Walking Away To Better Times

Much ado has been made about “walking away” from your mortgage by the financial services industry and the government. They say that it is wrong, that you signed a contract when you bought your home and you should honor it. They promise dire consequences ahead for you if you just walk away and hand your lender the keys to your home.

Homeowners walking away from their homes certainly is a problem for the banks: it causes them to have to face some serious losses and is a gigantic reality check. Banks don’t like reality checks much…they love playing with their funny money.


All that being said, there is a practical reason for walking away: giving yourself the freedom to move elsewhere in search of viable work when there is none to be had in your area. Certainly, the banks would encourage you to attempt a short sale. The only problem with short sales is that the bank gets to veto any offer it deems unacceptable and have been known to be extremely recalcitrant in working with potential buyers. Short sales can take forever and in the meantime, you’re still stuck in an unaffordable home and without any prospects for gainful employment.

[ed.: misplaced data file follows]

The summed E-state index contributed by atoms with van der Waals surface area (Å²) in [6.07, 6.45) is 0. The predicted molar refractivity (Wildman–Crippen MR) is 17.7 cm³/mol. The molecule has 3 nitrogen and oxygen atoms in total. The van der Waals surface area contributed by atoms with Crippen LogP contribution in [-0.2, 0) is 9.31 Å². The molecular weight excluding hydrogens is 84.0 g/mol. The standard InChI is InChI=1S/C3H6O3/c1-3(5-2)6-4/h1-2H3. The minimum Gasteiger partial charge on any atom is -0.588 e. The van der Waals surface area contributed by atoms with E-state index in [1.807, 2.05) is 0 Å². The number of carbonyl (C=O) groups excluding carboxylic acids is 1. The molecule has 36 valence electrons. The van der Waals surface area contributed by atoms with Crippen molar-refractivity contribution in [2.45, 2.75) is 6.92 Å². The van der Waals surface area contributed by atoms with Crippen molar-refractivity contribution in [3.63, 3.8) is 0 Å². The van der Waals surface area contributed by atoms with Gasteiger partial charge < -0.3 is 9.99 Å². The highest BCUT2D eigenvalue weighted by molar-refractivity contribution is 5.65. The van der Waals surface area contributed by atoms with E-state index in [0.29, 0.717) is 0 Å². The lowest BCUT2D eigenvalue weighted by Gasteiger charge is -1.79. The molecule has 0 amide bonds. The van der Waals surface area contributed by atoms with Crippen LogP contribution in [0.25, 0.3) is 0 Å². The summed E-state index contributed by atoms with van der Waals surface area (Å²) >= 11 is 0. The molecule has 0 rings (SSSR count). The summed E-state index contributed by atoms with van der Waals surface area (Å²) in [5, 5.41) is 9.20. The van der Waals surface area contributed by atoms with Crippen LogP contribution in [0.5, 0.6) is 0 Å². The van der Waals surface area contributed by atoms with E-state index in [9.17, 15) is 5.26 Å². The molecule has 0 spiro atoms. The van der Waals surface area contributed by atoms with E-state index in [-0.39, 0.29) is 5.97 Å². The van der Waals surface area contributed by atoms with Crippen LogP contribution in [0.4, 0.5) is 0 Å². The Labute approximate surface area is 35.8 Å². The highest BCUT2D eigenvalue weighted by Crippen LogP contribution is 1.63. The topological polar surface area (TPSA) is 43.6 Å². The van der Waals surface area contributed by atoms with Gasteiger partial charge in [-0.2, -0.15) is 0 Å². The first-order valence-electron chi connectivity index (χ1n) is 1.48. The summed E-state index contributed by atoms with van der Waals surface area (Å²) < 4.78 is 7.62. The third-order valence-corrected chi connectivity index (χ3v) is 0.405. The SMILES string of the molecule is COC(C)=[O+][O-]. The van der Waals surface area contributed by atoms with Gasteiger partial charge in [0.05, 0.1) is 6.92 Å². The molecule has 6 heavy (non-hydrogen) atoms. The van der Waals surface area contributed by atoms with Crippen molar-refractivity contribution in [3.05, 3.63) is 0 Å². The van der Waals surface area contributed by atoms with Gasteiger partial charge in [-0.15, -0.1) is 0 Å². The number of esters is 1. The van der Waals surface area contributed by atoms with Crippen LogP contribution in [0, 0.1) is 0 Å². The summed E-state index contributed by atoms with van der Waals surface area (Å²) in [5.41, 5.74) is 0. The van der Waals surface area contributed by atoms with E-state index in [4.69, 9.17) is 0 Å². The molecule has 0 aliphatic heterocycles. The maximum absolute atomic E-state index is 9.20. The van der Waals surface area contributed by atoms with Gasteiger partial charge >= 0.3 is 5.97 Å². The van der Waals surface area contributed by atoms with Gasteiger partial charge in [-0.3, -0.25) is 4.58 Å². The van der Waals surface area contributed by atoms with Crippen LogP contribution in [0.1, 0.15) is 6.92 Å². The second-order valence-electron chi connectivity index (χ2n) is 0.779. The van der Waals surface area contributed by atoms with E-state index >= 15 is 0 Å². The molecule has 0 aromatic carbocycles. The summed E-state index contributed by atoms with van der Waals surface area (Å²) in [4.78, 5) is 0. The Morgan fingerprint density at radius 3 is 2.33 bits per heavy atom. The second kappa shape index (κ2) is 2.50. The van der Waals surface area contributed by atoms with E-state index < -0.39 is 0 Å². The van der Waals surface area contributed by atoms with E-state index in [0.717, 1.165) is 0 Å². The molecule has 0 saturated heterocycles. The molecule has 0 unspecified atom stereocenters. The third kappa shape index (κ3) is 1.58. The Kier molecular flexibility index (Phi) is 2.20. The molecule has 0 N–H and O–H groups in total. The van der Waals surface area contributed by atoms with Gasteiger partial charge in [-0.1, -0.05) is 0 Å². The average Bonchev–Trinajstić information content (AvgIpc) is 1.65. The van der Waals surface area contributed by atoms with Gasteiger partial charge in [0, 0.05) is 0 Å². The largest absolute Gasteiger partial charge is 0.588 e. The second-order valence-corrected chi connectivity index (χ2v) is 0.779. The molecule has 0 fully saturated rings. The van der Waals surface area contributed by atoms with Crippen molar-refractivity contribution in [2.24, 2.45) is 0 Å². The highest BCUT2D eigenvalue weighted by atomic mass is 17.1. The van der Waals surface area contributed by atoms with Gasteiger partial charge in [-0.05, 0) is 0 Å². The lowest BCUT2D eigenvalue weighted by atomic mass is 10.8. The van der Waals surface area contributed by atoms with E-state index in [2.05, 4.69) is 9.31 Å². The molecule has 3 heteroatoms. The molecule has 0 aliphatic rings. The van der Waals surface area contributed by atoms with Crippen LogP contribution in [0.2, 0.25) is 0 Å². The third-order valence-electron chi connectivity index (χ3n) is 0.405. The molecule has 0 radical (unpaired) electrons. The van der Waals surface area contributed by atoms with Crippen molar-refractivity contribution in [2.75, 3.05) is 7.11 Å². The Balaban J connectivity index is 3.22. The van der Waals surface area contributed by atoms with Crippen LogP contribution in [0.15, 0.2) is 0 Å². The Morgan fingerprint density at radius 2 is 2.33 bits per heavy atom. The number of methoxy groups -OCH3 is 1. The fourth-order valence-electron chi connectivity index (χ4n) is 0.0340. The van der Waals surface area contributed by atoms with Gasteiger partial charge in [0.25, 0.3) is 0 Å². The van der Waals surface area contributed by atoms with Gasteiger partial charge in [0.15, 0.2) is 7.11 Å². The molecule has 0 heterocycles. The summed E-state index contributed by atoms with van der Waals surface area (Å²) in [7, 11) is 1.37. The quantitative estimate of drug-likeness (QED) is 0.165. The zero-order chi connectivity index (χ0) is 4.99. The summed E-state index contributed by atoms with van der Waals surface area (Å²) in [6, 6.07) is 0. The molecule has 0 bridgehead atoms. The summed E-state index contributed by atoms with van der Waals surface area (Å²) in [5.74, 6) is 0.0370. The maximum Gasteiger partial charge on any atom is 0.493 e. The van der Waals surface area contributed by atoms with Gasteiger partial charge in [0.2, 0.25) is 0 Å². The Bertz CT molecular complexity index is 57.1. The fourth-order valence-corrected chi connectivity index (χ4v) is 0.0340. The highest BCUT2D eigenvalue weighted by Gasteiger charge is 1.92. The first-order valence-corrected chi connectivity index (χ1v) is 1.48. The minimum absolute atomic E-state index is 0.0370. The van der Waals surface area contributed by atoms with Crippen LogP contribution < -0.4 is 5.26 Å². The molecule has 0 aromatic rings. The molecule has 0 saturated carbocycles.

Why should you go through that? It is not your fault you lost your job and that the economy in your area is not growing fast enough that you can find other work. It is not your fault that the banks and Wall Street took foolish risks and plunged the country into the worst financial crisis since the Great Depression. Why should you sacrifice any more of your time, limited resources, your health and sanity for them?

The answer is that you should not, and that is why walking away is your best option. In fact, you are fulfilling the contract you signed to the letter: you can’t pay, so the lender gets to take back the house. It doesn’t matter that they don’t want it, it matters even less that the bank already has thousands of properties it can’t unload. It signed the contract, too.

Yes, you will face consequences for walking away. Your credit score will take a dive, but I’m willing to bet that if you’ve been out of work long enough, particularly if you’re among the “99ers,” the term for the folks who’ve exhausted all of their unemployment benefits, that your credit is already lousy. Who cares. Your credit can be fixed over time. You also may not be able to get a mortgage for a while. So what? Do you really want to buy now? Home values have not stabilized and most economists predict a continued decline. That’s right, we haven’t bottomed out yet!

There are other areas of the country that are doing better than the sunbelt areas. Imagine the freedom of being able to move to one of these areas where there are jobs available? Imagine the freedom of not having to worry about making payments you can’t afford and bouncing around bills to keep the lights on and enough food in the fridge to feed your family? Is it worth the consequences? Absolutely! It is also a great way to stick it to the banks and make them feel the pain just a little bit!

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